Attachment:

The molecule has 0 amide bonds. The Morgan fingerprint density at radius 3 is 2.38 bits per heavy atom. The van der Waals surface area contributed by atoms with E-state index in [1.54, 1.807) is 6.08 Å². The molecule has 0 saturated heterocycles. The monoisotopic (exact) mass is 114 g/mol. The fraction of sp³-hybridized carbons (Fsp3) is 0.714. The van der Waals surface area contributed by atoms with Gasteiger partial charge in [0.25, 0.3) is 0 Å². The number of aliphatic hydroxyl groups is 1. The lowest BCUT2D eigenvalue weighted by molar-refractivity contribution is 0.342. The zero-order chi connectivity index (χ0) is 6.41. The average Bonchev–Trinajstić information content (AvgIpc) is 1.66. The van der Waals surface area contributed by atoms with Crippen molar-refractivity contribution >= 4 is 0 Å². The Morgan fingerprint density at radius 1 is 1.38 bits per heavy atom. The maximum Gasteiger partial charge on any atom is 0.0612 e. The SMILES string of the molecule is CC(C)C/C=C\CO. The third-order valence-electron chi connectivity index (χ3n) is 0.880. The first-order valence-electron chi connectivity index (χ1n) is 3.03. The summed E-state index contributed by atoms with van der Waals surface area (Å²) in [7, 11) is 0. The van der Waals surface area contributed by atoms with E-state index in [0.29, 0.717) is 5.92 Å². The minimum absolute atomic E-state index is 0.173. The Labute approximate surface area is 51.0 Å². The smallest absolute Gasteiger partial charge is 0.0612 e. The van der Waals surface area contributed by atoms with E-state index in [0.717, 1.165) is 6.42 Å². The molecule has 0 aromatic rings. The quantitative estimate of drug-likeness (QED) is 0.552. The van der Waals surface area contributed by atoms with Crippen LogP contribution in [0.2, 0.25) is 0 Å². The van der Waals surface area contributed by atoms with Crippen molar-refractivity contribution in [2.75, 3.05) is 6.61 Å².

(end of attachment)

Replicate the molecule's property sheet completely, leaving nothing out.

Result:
The molecule has 0 amide bonds. The Morgan fingerprint density at radius 3 is 2.38 bits per heavy atom. The van der Waals surface area contributed by atoms with E-state index in [1.54, 1.807) is 6.08 Å². The molecule has 0 saturated heterocycles. The monoisotopic (exact) mass is 114 g/mol. The fraction of sp³-hybridized carbons (Fsp3) is 0.714. The van der Waals surface area contributed by atoms with Gasteiger partial charge in [0.25, 0.3) is 0 Å². The number of aliphatic hydroxyl groups is 1. The lowest BCUT2D eigenvalue weighted by molar-refractivity contribution is 0.342. The zero-order chi connectivity index (χ0) is 6.41. The average Bonchev–Trinajstić information content (AvgIpc) is 1.66. The van der Waals surface area contributed by atoms with Crippen molar-refractivity contribution >= 4 is 0 Å². The Morgan fingerprint density at radius 1 is 1.38 bits per heavy atom. The maximum Gasteiger partial charge on any atom is 0.0612 e. The SMILES string of the molecule is CC(C)C/C=C\CO. The third-order valence-electron chi connectivity index (χ3n) is 0.880. The first-order valence-electron chi connectivity index (χ1n) is 3.03. The summed E-state index contributed by atoms with van der Waals surface area (Å²) in [7, 11) is 0. The van der Waals surface area contributed by atoms with E-state index in [0.29, 0.717) is 5.92 Å². The minimum absolute atomic E-state index is 0.173. The Labute approximate surface area is 51.0 Å². The smallest absolute Gasteiger partial charge is 0.0612 e. The van der Waals surface area contributed by atoms with E-state index in [0.717, 1.165) is 6.42 Å². The molecule has 0 aromatic rings. The quantitative estimate of drug-likeness (QED) is 0.552. The van der Waals surface area contributed by atoms with Crippen LogP contribution in [0.2, 0.25) is 0 Å². The van der Waals surface area contributed by atoms with Crippen molar-refractivity contribution in [2.75, 3.05) is 6.61 Å².